Additional Resources: The Paipo Society Liquid Salt Magazine Wegener Surfboards
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Whomp-O-Rama Roundup with Christine Brailsford. Interview & Event Photos.

Whomp-O-Rama Roundup with Christine Brailsford - Photos by Chris Grant / Jettygirl.com
I can't recall where or when I first learned of the Whomp-O-Rama event but if I had to guess, it was probably through paipo-devotee, Glenn Sakamoto of Liquid Salt Magazine. I haven't had experience with handplanes other than the rubber flip-flops we used back in the 1970's for the same purpose. I truly didn't know what to expect at the event. Upon arriving at Beacons Beach in Leucadia, I discovered a crew of fun-loving individuals of all ages sharing waves, trying each other's rides, and enjoying a session the likes of which I can't readily recall. It's been about a month since that day and I can still hear the laughter and see the smiles. If you ever see one of these events pop up on Facebook or wherever, take advantage of it. It's a guaranteed fun time! To get the scoop on the Whomp-O-Rama, we met up with Whomp Handplanes owner, Christine Brailsford (pictured below), for her thoughts on the event. Christine Brailsford, Whomp Handplanes.  Photo by Chris Grant, Jettygirl Online Surf Magazine. Jettygirl: Unlike many corporate backed beach demo’s, the Whomp-O-Rama had a distinctly relaxed flavor to it. We didn’t hear one bad comment, see any stink-eye, or witness anyone being vibed in any way. To the contrary, it was a pleasant surprise to see everyone smiling, hooting each other into waves, and even sharing rides. Tell us about the day. Christine Brailsford: I'll admit.. I was nervous for a few days before the event. The forecast looked bleak with no swell, scattered rain, and onshore wind. I decided to still hold the event anyway with my fingers crossed. It was a crisp morning and turned out to be perfect conditions. A super high tide, zero wind, and 3-5 foot swell made fun little pockets and barrels. An awesome group of whompers came to try boards, take photos, and hang out. I brought down some paipos (bellyboards) and handplanes for everyone to demo. It was nice to see so many faces, familiar and new, bobbing around, stoked in the surf and sharing waves. For a few hours, our group took over the break---everyone smiling, laughing, and hooting each other on. It was definitely a memorable day. Whomp-O-Rama with Christine Brailsford. Whomp Handplanes. Photo by Chris Grant, Jettygirl.com. Whomp-O-Rama with Christine Brailsford. Whomp Handplanes. Photo by Chris Grant, Jettygirl.com. Whomp-O-Rama with Christine Brailsford. Whomp Handplanes. Photo by Chris Grant, Jettygirl.com. Whomp-O-Rama with Christine Brailsford. Whomp Handplanes. Photo by Chris Grant, Jettygirl.com. We saw a variety of shapes and tail designs on handplanes. Due to the small planing surface of a handplane, are the designs purely aesthetic or can you tell a difference between the different tails and outlines when riding a wave? Using a handplane allows you to catch waves easier and plane down the line faster. There are many variables when choosing the right handplane for the right conditions. The main focus with my designs is flex. Flex allows the board to twist for a more natural feeling, like bodysurfing without a handplane. The design of the tails and foil contribute to this flex function. The different size models work similar to different sizes of surfboards: • Larger planes (18"-19") work well in softer surf or for bigger riders. • Medium planes (14"-15") are great all around boards for most conditions and riders. • Small planes (11" and below) are good for hollower waves. They're also great for kids and hobbits. A paipo is probably the fastest wave riding craft. Catching a wave is much like a bodyboard, but very different in other ways. Instead of floating on the surface of the wave, the rail edge is hard and buried in the wave. This creates ultimate planing speed. The tapered rail acts as a "fin", allowing controlled bottom turns. The bottom of my paipos have a single concave and rolled hull nose entry. The size of the paipos are based on the height, weight, and ability of its rider. If someone wanted to get in touch with you to have a handplane shaped, what is the process like since each one is so unique? If you are interested in a custom or stock handplane or paipo, you can contact me via email at whomphandplanes@gmail.com for ordering information, general questions, or for a list of local retailers. You can also check out my boards and work on my photo blog at whomphandplanes.tumblr.com. Any parting thoughts, influences, or shout-outs? I want to thank everyone for their continued support. I'm stoked to be able to share what I do with others. Thank you from the bottom of my heart :). Whomp-O-Rama with Christine Brailsford. Whomp Handplanes. Surf photo by Chris Grant, Jettygirl Online Surf Magazine. Whomp-O-Rama with Christine Brailsford. Whomp Handplanes. Surf photo by Chris Grant, Jettygirl Online Surf Magazine. Whomp-O-Rama with Christine Brailsford. Whomp Handplanes. Surf photo by Chris Grant, Jettygirl Online Surf Magazine. Whomp-O-Rama with Christine Brailsford. Whomp Handplanes. Surf photo by Chris Grant, Jettygirl Online Surf Magazine. Whomp-O-Rama with Christine Brailsford. Whomp Handplanes. Surf photo by Chris Grant, Jettygirl Online Surf Magazine. Whomp-O-Rama with Christine Brailsford. Whomp Handplanes. Surf photo by Chris Grant, Jettygirl Online Surf Magazine. Whomp-O-Rama with Christine Brailsford. Whomp Handplanes. Surf photo by Chris Grant, Jettygirl Online Surf Magazine. Whomp-O-Rama with Christine Brailsford. Whomp Handplanes. Surf photo by Chris Grant, Jettygirl Online Surf Magazine. Whomp-O-Rama with Christine Brailsford. Whomp Handplanes. Surf photo by Chris Grant, Jettygirl Online Surf Magazine. Christine Brailsford, Whomp Handplanes. Surf photo by Chris Grant, Jettygirl.com Whomp-O-Rama with Christine Brailsford. Whomp Handplanes. Surf photo by Chris Grant, Jettygirl Online Surf Magazine. Whomp-O-Rama with Christine Brailsford. Whomp Handplanes. Surf photo by Chris Grant, Jettygirl Online Surf Magazine. Whomp-O-Rama with Christine Brailsford. Whomp Handplanes. Surf photo by Chris Grant, Jettygirl Online Surf Magazine.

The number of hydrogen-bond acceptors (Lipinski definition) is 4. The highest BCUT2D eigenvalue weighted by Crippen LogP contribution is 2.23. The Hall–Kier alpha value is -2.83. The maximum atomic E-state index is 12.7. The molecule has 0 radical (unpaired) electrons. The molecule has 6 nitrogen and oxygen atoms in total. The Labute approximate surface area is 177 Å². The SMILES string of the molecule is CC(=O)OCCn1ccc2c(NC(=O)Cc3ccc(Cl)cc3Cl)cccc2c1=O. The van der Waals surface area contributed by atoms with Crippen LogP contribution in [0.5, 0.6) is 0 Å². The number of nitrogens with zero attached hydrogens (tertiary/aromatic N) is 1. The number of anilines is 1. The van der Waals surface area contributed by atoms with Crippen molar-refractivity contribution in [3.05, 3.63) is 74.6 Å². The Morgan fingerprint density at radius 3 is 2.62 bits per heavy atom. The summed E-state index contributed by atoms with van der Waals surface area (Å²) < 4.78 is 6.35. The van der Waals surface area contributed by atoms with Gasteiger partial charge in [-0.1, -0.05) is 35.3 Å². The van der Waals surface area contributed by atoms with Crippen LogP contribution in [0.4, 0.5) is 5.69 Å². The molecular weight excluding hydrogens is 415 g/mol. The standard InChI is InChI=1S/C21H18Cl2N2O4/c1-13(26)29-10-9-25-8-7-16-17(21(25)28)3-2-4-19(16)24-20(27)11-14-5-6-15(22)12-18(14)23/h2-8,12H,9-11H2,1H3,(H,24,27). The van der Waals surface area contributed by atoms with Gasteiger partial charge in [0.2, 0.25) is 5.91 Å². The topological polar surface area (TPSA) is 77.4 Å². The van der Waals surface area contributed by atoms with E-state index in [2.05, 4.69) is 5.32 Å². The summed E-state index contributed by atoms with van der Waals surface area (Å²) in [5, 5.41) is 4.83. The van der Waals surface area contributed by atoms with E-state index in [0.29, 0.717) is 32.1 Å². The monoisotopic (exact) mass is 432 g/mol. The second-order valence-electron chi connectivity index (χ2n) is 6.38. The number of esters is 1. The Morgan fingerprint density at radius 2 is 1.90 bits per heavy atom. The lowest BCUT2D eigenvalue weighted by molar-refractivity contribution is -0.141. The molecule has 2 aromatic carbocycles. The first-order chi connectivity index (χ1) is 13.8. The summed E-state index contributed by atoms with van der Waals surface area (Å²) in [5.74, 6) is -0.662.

Additional Resources: Whomp Handplanes - 100% hand-made handplanes, paipos, fins, and surfboards by Christine Brailsford Wegener Surfboards - surfboards and alaias shaped in Encinitas by Jon Wegener Liquid Salt Magazine - celebrating the culture of surfing
* Like, tweet, post, comment or whatever. Waves are meant to be shared.